Starting the Transformation Conversation with a BIF Membership

“ I want to be realistic about innovation within a large institution. I don’t want innovation to die on the vine. Start-ups can be disruptive because they are not encumbered by existing systems and business models. They can create the space to start from scratch and re-imagine what is.”

It is the start of 2018, and BIF’s Patient Experience Lab Manager and I are easing into a conversation with an innovation leader within a large health care system.

This conversation is familiar; it starts in similar territory as many others. “Tell me about your innovation agenda,” I ask. “What is the mix of incremental and transformational?”

Invariably the response, like the one above, skews incremental, and it is not without good reason. Incremental feels safer and more realistic; more manageable and more practical. It skews towards easy wins with stories of success that will light up leaders’ appetites for more. It favors solutions to known problems that can demonstrate an ROI that is consistent and valuable to the existing model. It leans into concepts that can scale using existing infrastructure; change management need not apply. It will often call for diluting the innovation imperative by building a culture of innovation.

Despite this approach being the “norm,” most executives are dissatisfied with their innovation portfolios. Few generate “breakthrough” innovations that are commercialized. Few prevent disruption from smaller and faster start-ups and may lead to organizational friction. The average tenure of an innovation leader is less than 24 months. One of BIF’s members once told me that the commonly used acronym for Chief Innovation Officers (CIO) could just as easily translate to Career Is Over.

The problem? Institutions need an innovation strategy that can both improve the way the model currently works, while exploring and testing new business models, but most institutional leaders are ill-prepared to envision, structure, and roll-out this type of portfolio, in part, because they don’t have visibility into the possibility of the “both/and.” Instead, they are lured into the safety and rationale of incremental change.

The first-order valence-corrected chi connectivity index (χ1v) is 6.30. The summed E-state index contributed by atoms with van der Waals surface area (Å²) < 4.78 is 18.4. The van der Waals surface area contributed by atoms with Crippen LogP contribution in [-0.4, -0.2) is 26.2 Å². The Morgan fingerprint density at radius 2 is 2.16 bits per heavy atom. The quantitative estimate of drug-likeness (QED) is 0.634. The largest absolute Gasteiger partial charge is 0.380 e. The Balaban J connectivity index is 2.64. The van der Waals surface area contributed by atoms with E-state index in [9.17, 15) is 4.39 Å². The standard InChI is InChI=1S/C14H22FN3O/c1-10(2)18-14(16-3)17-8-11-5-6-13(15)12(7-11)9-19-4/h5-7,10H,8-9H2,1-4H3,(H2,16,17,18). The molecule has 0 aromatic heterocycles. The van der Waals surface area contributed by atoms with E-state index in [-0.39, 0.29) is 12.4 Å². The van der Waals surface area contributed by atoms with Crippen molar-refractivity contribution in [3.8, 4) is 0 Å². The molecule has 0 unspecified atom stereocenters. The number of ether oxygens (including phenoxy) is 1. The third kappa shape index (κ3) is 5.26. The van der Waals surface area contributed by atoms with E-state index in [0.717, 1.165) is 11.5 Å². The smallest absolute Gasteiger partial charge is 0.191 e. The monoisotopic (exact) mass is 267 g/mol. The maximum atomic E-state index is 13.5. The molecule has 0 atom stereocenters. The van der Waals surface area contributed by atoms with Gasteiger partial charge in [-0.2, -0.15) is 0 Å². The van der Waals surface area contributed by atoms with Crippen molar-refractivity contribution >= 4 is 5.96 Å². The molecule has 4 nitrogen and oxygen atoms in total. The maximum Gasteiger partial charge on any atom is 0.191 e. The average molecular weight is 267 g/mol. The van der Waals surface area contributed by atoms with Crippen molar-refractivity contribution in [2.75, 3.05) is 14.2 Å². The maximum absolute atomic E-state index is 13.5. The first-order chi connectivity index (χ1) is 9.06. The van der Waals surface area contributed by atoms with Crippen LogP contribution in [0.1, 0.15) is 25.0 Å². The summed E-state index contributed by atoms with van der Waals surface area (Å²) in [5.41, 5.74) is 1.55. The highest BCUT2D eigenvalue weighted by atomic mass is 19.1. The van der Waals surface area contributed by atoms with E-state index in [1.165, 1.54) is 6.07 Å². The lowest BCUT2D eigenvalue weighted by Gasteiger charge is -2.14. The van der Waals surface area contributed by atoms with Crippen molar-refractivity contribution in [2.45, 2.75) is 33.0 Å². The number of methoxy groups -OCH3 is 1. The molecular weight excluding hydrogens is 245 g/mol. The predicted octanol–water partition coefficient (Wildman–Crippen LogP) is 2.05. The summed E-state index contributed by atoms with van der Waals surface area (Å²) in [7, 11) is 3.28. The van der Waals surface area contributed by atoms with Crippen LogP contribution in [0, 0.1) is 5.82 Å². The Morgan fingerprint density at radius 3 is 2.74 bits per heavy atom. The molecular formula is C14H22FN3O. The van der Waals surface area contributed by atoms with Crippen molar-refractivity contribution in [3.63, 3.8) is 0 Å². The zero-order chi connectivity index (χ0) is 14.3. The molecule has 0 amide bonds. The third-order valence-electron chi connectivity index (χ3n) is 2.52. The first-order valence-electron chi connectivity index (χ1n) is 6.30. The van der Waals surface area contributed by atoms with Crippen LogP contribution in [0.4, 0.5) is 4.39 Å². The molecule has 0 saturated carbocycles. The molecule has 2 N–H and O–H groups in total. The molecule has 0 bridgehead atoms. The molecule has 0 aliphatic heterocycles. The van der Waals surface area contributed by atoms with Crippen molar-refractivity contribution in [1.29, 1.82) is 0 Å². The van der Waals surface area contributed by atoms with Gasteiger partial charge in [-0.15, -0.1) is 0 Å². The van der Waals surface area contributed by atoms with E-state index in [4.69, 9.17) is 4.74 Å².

Which is why BIF’s work begins by dismantling the myths that ground incremental innovation as the only safe and practical approach:

Innovation Doesn’t Die BECAUSE It is Transformational

Innovation doesn’t die because it is transformational. Transformational innovation dies because it lacks support and resourcing from leadership. Leadership is the number one condition for enabling business model innovation. In our experience working with clients across health care, education, and public service, leaders intent on transformation will break down silos, challenge institutional norms, and mobilize the unusual (and necessary internal) stakeholders required for transformational work.

A Start UP Is Not the Only Space to Explore New Business Models

Start-ups are often lauded for their innovation capacity because they are encumbered by incumbent models (or the straight jacket of an existing business model). But a start-up is not the only space for the exploration of new business models. Start-ups are not the only space to be lean and agile in service of new models. The answer lies in creating an adjacent space, well resourced, and visible. This is significantly more than the IKEA furniture, whiteboards, and sticky notes of innovation theatre. This is more than “running fast, low, and dark” — the operating model of many “skunk works” innovation teams.